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kme : opinion   55

Healing the NIH-funded Biomedical Research Enterprise |
1. Casadevall A, Fang FC. Reforming science: methodological and cultural reforms. Infect Immun. 2012;80:891–6. [PMC free article] [PubMed]
2. Alberts B, Kirschner MW, Tilghman S, Varmus H. Rescuing US biomedical research from its systemic flaws. Proc Natl Acad Sci U S A. 2014;111:5773–72014. [PMC free article] [PubMed]
3. Alberts B, Kirschner MW, Tilghman S, Varmus H. Opinion: Addressing systemic problems in the biomedical research enterprise. Proc Natl Acad Sci U S A. 2015;112:1912–3. [PMC free article] [PubMed]
4. Daniels RJ. A generation at risk: young investigators and the future of the biomedical workforce. Proc Natl Acad Sci U S A. 2015;112:313–8. [PMC free article] [PubMed]
5. Lorsch JR. Maximizing the return on taxpayers’ investments in fundamental biomedical research. Mol. Biol. Cell. 2015;26:1578–1582. [PMC free article] [PubMed]
research  bioinformatics  funding  commentary  opinion 
november 2018 by kme
Why I hate your Single Page App — Medium
The single most important feature of the web is that you can link to individual things. Every important concept within your application should be a possible entry point. This enables anyone, anywhere, to use it as the target of a link. The fact that a user can move forwards and backwards through the history of the things they have visited is not a bug, it’s an essential feature.
javascript  webdevel  spa  opinion  theweb 
january 2016 by kme
Use the unofficial Bash strict mode | Hacker News
Example usage with backtrace:

set -o errtrace
trap 'err_handler $?' ERR

err_handler() {
trap - ERR
let i=0 exit_status=$1
echo "Aborting on error $exit_status:"
echo "--------------------"
while caller $i; do ((i++)); done
exit $?

Of your variables do happen to contain tabs and newlines, you still get unwanted word expansion. Much better is to just use double quoted expansion primitives that always expand one element to each word: "${foo[@]}"
bash  bestpractices  discussion  shellscripting  security  opinion 
july 2015 by kme
The Case for Git Rebase
If the two developers had done git pull --rebase every time, they would have resolved conflicts locally so that the later rebase to master would not have any old conflicts to resolve. In this case the conflicts were gnarly enough that rebasing was not practical. Once that happens then rebasing becomes impossible for any branch containing this sequence.
git-rebase  rebase  history  devel  scm  bestpractices  opinion 
june 2015 by kme
The Web Is a Customer Service Medium (
"Brace yourself for the initial angry wave of criticism: How dare you, I hate it, it's ugly, you're stupid. The Internet runs on knee-jerk reactions. People will test your work against their pet theories: It is not free, and thus has no value; it lacks community features; I can't believe you don't use dotcaps, lampsheets, or pixel scrims; it is not written in Rusp or Erskell; my cat is displeased. The ultimate question lurks beneath these curses: why wasn't I consulted?"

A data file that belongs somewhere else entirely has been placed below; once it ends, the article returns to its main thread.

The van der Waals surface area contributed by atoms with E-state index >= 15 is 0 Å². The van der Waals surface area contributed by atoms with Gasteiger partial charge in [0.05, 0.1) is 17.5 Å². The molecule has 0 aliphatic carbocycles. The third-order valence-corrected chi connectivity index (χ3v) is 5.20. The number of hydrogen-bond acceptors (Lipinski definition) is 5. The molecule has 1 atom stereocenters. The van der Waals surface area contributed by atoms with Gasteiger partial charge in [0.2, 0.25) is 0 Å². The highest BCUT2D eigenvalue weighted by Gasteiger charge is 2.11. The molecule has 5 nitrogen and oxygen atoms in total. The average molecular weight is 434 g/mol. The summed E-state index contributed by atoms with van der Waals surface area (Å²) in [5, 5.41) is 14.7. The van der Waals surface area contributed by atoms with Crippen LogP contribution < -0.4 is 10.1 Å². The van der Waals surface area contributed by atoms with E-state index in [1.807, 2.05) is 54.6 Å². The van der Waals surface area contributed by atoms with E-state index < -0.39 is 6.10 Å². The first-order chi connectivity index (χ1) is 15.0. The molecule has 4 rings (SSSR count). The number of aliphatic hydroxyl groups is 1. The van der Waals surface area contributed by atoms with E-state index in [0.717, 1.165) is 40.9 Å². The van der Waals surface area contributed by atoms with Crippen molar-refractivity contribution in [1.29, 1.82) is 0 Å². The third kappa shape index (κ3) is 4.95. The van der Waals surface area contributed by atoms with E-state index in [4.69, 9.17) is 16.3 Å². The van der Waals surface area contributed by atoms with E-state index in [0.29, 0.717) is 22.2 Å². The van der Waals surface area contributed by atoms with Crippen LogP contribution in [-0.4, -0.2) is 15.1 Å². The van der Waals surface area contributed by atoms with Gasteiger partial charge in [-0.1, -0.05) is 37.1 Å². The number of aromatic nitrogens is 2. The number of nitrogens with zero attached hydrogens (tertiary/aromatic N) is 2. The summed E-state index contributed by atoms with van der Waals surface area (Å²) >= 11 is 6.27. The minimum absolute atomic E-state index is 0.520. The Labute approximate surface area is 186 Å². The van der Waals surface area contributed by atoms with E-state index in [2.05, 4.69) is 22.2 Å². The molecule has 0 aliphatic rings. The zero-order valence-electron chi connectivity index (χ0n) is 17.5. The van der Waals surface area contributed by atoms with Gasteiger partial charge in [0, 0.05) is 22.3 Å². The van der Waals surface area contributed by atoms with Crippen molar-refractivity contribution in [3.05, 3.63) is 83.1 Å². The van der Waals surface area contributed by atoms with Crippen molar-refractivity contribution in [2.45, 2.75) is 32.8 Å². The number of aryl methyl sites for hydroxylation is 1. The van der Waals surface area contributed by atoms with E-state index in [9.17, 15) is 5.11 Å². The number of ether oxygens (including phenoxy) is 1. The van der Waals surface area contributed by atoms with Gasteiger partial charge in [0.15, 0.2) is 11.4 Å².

That's what I tell my Gutenbourgeois friends, if they'll listen. I say: Create a service experience around what you publish and sell. Whatever “customer service” means when it comes to books and authors, figure it out and do it. Do it in partnership with your readers. Turn your readers into members. Not visitors, not subscribers; you want members. And then don't just consult them, but give them tools to consult amongst themselves. These things are cheap and easy now if you hire one or two smart people instead of a large consultancy. Define what the boundaries are in your community and punish transgressors without fear of losing a sale. Then, if your product is good, you'll sell things.
The days of the web as all-purpose media emulator are numbered. Apps on mobile are gaining traction; the web browser, despite great and ongoing effort, will not become the universal platform for everything ever. Apps provide niche experiences. People apparently like niche experiences enough to pay for them. This is serious.

Sadly, mobile apps, as a class of software, are less free than many would like, in terms of both freedom to tinker and freedom from payment. This upsets people who are commited to the WWIC web, but for other people, like publishers who have been told that they “don't get it” for a decade, the idea of a defensible territory, a walled garden, looks just swell. That the new thing might make, instead of lose, money is a morale booster. So media properties are migrating into these apps, where boundaries between reader and publisher can be defined and enforced. TV is migrating back to TV, but “smarter.” To read a book people will turn to their phones. But the web is where they will go to complain.
wwic  theweb  internet  culture  trolls  redesigns  opinion  groupthink 
august 2013 by kme
Revenge of the Nerds

That sounds like a joke, but it happens so often to varying degrees in large programming projects that there is a name for the phenomenon, Greenspun's Tenth Rule:

Any sufficiently complicated C or Fortran program contains an ad hoc informally-specified bug-ridden slow implementation of half of Common Lisp.
phb  lisp  programming  java  management  perspective  technology  opinion  essay  interesting  history  thewaythingswere 
march 2013 by kme

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